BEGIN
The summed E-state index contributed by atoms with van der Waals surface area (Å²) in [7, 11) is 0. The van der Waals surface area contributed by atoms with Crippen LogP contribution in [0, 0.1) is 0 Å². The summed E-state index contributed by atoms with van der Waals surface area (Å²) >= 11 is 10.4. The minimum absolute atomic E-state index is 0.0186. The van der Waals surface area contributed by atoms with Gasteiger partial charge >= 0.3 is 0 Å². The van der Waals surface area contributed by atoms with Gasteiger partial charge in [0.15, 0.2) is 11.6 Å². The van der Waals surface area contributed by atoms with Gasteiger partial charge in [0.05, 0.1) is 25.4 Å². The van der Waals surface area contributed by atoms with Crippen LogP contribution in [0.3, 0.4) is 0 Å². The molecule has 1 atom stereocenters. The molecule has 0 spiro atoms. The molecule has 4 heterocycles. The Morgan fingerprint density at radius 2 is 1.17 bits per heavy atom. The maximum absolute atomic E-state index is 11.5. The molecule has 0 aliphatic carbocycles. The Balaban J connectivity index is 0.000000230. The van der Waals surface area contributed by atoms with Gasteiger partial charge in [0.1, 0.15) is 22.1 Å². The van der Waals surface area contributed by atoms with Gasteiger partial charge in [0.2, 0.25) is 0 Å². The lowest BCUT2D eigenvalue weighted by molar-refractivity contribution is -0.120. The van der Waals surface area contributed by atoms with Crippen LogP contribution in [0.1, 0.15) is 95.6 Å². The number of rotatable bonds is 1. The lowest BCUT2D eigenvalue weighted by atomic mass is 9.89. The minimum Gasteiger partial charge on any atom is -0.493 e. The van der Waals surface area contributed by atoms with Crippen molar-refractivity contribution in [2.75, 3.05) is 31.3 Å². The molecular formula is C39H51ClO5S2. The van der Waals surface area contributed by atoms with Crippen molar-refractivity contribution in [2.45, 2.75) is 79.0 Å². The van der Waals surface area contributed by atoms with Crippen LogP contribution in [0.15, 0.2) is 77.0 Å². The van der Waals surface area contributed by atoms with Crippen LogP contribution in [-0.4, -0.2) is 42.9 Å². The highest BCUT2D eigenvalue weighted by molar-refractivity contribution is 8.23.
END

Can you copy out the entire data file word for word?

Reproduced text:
The summed E-state index contributed by atoms with van der Waals surface area (Å²) in [7, 11) is 0. The van der Waals surface area contributed by atoms with Crippen LogP contribution in [0, 0.1) is 0 Å². The summed E-state index contributed by atoms with van der Waals surface area (Å²) >= 11 is 10.4. The minimum absolute atomic E-state index is 0.0186. The van der Waals surface area contributed by atoms with Gasteiger partial charge >= 0.3 is 0 Å². The van der Waals surface area contributed by atoms with Gasteiger partial charge in [0.15, 0.2) is 11.6 Å². The van der Waals surface area contributed by atoms with Gasteiger partial charge in [0.05, 0.1) is 25.4 Å². The van der Waals surface area contributed by atoms with Crippen LogP contribution in [0.3, 0.4) is 0 Å². The molecule has 1 atom stereocenters. The molecule has 0 spiro atoms. The molecule has 4 heterocycles. The Morgan fingerprint density at radius 2 is 1.17 bits per heavy atom. The maximum absolute atomic E-state index is 11.5. The molecule has 0 aliphatic carbocycles. The Balaban J connectivity index is 0.000000230. The van der Waals surface area contributed by atoms with Gasteiger partial charge in [0.1, 0.15) is 22.1 Å². The van der Waals surface area contributed by atoms with Gasteiger partial charge in [0.2, 0.25) is 0 Å². The lowest BCUT2D eigenvalue weighted by molar-refractivity contribution is -0.120. The van der Waals surface area contributed by atoms with Crippen LogP contribution in [0.1, 0.15) is 95.6 Å². The number of rotatable bonds is 1. The lowest BCUT2D eigenvalue weighted by atomic mass is 9.89. The minimum Gasteiger partial charge on any atom is -0.493 e. The van der Waals surface area contributed by atoms with Crippen molar-refractivity contribution in [2.75, 3.05) is 31.3 Å². The molecular formula is C39H51ClO5S2. The van der Waals surface area contributed by atoms with Crippen molar-refractivity contribution in [2.45, 2.75) is 79.0 Å². The van der Waals surface area contributed by atoms with Crippen LogP contribution in [0.15, 0.2) is 77.0 Å². The van der Waals surface area contributed by atoms with Crippen LogP contribution in [-0.4, -0.2) is 42.9 Å². The highest BCUT2D eigenvalue weighted by molar-refractivity contribution is 8.23.